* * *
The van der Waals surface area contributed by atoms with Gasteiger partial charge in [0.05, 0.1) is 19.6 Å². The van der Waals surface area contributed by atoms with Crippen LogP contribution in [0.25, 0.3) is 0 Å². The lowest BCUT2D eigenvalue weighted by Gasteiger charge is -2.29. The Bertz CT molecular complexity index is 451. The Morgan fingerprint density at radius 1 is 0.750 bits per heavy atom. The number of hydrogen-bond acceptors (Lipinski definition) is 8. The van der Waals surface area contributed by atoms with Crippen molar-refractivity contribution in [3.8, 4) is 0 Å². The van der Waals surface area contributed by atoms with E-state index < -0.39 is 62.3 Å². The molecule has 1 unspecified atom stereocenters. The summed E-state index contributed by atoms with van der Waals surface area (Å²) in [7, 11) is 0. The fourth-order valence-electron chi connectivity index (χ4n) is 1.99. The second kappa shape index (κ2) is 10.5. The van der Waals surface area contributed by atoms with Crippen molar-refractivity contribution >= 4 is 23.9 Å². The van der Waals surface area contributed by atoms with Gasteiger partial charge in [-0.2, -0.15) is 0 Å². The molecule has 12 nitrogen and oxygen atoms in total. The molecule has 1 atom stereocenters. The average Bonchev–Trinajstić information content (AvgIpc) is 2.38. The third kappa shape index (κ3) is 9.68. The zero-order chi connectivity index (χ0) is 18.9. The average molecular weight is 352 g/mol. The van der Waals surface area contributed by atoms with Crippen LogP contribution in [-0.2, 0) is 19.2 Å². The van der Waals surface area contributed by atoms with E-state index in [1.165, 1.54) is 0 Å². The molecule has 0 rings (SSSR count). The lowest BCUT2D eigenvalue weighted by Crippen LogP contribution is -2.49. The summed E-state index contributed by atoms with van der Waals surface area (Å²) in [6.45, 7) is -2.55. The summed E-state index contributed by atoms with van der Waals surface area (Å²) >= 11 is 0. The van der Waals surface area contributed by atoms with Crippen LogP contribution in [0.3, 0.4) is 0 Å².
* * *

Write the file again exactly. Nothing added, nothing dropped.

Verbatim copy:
The van der Waals surface area contributed by atoms with Gasteiger partial charge in [0.05, 0.1) is 19.6 Å². The van der Waals surface area contributed by atoms with Crippen LogP contribution in [0.25, 0.3) is 0 Å². The lowest BCUT2D eigenvalue weighted by Gasteiger charge is -2.29. The Bertz CT molecular complexity index is 451. The Morgan fingerprint density at radius 1 is 0.750 bits per heavy atom. The number of hydrogen-bond acceptors (Lipinski definition) is 8. The van der Waals surface area contributed by atoms with Crippen molar-refractivity contribution in [3.8, 4) is 0 Å². The van der Waals surface area contributed by atoms with E-state index < -0.39 is 62.3 Å². The molecule has 1 unspecified atom stereocenters. The summed E-state index contributed by atoms with van der Waals surface area (Å²) in [7, 11) is 0. The fourth-order valence-electron chi connectivity index (χ4n) is 1.99. The second kappa shape index (κ2) is 10.5. The van der Waals surface area contributed by atoms with Crippen molar-refractivity contribution >= 4 is 23.9 Å². The van der Waals surface area contributed by atoms with Gasteiger partial charge in [-0.2, -0.15) is 0 Å². The molecule has 12 nitrogen and oxygen atoms in total. The molecule has 1 atom stereocenters. The average Bonchev–Trinajstić information content (AvgIpc) is 2.38. The third kappa shape index (κ3) is 9.68. The zero-order chi connectivity index (χ0) is 18.9. The average molecular weight is 352 g/mol. The van der Waals surface area contributed by atoms with Crippen LogP contribution in [-0.2, 0) is 19.2 Å². The van der Waals surface area contributed by atoms with E-state index in [1.165, 1.54) is 0 Å². The molecule has 0 rings (SSSR count). The lowest BCUT2D eigenvalue weighted by Crippen LogP contribution is -2.49. The summed E-state index contributed by atoms with van der Waals surface area (Å²) in [6.45, 7) is -2.55. The summed E-state index contributed by atoms with van der Waals surface area (Å²) >= 11 is 0. The van der Waals surface area contributed by atoms with Crippen LogP contribution in [0.3, 0.4) is 0 Å².